HistoryThis and several other buildings that remain used to make up St Andrew’s dock. The Dock opened in 1883 and was originally designed for the coal trade but was used almost exclusively for the fishing industry. The dock had its own ice plant, a maintenance slipway, banks, shops, cafes and even had a post office, a doctor’s surgery and a police station, complete with prison cells. The dock was extended in 1897. The Lord Line building officially opened in 1949 to serve Hull’s trawling industry. The trawlers left for the North Sea and the Norwegian sea. A survey in 1954 said that for every fisherman working at sea there were up to three people working ashore in associated jobs. This totalled almost 50,000 workers or one-in-five of Hull’s population at the time.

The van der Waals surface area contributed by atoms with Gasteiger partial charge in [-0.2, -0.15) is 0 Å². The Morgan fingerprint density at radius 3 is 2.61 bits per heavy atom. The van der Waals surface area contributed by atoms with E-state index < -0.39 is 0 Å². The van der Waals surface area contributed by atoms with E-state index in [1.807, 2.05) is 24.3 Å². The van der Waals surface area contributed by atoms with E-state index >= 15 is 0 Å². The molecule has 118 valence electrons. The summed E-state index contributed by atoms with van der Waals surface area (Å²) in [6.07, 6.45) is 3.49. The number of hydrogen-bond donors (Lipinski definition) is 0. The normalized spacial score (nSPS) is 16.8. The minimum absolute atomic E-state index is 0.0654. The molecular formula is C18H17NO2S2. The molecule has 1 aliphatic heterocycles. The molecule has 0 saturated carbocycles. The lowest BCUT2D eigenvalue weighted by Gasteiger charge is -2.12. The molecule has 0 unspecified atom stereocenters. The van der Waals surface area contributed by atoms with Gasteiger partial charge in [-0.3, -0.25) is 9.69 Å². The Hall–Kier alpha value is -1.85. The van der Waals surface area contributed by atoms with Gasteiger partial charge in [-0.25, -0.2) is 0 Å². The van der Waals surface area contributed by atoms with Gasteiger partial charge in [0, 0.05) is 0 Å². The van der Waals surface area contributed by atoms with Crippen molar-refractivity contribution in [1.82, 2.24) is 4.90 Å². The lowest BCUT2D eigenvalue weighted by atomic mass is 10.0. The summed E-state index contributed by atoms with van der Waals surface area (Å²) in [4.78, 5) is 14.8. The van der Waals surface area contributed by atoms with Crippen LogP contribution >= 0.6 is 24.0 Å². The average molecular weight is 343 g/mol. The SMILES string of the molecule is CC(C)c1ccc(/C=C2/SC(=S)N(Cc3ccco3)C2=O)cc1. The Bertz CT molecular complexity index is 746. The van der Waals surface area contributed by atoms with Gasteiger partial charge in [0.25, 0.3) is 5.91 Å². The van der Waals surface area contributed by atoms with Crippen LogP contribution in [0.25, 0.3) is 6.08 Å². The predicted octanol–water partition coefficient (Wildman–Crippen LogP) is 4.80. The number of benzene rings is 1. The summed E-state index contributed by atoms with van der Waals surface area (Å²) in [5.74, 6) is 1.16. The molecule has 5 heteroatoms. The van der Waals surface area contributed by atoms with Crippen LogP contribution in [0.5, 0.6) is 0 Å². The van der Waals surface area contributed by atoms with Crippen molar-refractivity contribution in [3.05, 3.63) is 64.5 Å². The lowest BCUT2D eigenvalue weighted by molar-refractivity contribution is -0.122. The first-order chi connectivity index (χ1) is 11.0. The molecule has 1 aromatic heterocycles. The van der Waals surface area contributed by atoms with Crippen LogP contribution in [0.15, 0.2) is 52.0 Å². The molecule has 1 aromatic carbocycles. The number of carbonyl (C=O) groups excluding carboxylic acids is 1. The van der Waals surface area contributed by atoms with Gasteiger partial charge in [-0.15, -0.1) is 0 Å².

The decline started when Iceland declared there would be a 200 mile limit to where trawlers would be able to fish off Iceland itself. It struck a massive blow to the fishing industry. One so significant that the industry never recovered and the dock closed in 1975. Apparently 6,000 men sailed to their deaths at sea in this most dangerous post-war occupation. The filling of the dock itself began in the late 1980s. It has been threatened with demolition but local history groups protested and at present the future of the building is uncertain.